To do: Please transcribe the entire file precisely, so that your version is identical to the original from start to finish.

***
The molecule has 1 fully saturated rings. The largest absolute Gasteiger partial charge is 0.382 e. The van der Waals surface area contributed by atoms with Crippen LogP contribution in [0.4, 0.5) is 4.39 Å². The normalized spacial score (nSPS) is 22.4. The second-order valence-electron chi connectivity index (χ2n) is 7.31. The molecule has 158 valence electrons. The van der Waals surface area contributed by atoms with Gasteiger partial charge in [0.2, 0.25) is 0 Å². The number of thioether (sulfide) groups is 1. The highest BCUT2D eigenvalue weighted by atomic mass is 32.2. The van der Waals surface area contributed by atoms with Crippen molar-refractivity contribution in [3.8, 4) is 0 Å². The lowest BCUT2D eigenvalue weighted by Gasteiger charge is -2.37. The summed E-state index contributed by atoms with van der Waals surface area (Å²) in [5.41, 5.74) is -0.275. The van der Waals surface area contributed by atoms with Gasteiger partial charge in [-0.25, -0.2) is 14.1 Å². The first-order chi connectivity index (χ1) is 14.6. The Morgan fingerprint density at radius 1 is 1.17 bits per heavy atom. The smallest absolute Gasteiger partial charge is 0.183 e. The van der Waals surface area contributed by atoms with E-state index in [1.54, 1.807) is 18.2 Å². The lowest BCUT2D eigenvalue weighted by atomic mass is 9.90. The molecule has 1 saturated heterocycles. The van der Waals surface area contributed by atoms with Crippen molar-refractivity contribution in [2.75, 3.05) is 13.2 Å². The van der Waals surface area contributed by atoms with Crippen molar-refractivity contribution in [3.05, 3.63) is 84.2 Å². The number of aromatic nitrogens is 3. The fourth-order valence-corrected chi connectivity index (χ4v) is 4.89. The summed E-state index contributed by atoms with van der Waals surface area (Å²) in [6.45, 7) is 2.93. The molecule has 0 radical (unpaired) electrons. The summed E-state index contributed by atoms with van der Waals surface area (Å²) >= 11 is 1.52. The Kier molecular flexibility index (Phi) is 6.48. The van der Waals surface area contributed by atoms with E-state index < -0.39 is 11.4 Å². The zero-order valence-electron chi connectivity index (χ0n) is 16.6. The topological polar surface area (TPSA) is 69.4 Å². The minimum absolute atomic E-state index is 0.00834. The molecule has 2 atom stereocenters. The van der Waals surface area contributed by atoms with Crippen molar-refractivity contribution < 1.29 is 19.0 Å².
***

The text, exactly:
The molecule has 1 fully saturated rings. The largest absolute Gasteiger partial charge is 0.382 e. The van der Waals surface area contributed by atoms with Crippen LogP contribution in [0.4, 0.5) is 4.39 Å². The normalized spacial score (nSPS) is 22.4. The second-order valence-electron chi connectivity index (χ2n) is 7.31. The molecule has 158 valence electrons. The van der Waals surface area contributed by atoms with Gasteiger partial charge in [0.2, 0.25) is 0 Å². The number of thioether (sulfide) groups is 1. The highest BCUT2D eigenvalue weighted by atomic mass is 32.2. The van der Waals surface area contributed by atoms with Crippen molar-refractivity contribution in [3.8, 4) is 0 Å². The lowest BCUT2D eigenvalue weighted by Gasteiger charge is -2.37. The summed E-state index contributed by atoms with van der Waals surface area (Å²) in [5.41, 5.74) is -0.275. The van der Waals surface area contributed by atoms with Gasteiger partial charge in [-0.25, -0.2) is 14.1 Å². The first-order chi connectivity index (χ1) is 14.6. The Morgan fingerprint density at radius 1 is 1.17 bits per heavy atom. The smallest absolute Gasteiger partial charge is 0.183 e. The van der Waals surface area contributed by atoms with E-state index in [1.54, 1.807) is 18.2 Å². The lowest BCUT2D eigenvalue weighted by atomic mass is 9.90. The molecule has 1 saturated heterocycles. The van der Waals surface area contributed by atoms with Crippen molar-refractivity contribution in [2.75, 3.05) is 13.2 Å². The van der Waals surface area contributed by atoms with Crippen molar-refractivity contribution in [3.05, 3.63) is 84.2 Å². The number of aromatic nitrogens is 3. The fourth-order valence-corrected chi connectivity index (χ4v) is 4.89. The summed E-state index contributed by atoms with van der Waals surface area (Å²) in [6.45, 7) is 2.93. The molecule has 0 radical (unpaired) electrons. The summed E-state index contributed by atoms with van der Waals surface area (Å²) >= 11 is 1.52. The Kier molecular flexibility index (Phi) is 6.48. The van der Waals surface area contributed by atoms with E-state index < -0.39 is 11.4 Å². The zero-order valence-electron chi connectivity index (χ0n) is 16.6. The topological polar surface area (TPSA) is 69.4 Å². The minimum absolute atomic E-state index is 0.00834. The molecule has 2 atom stereocenters. The van der Waals surface area contributed by atoms with Crippen molar-refractivity contribution < 1.29 is 19.0 Å².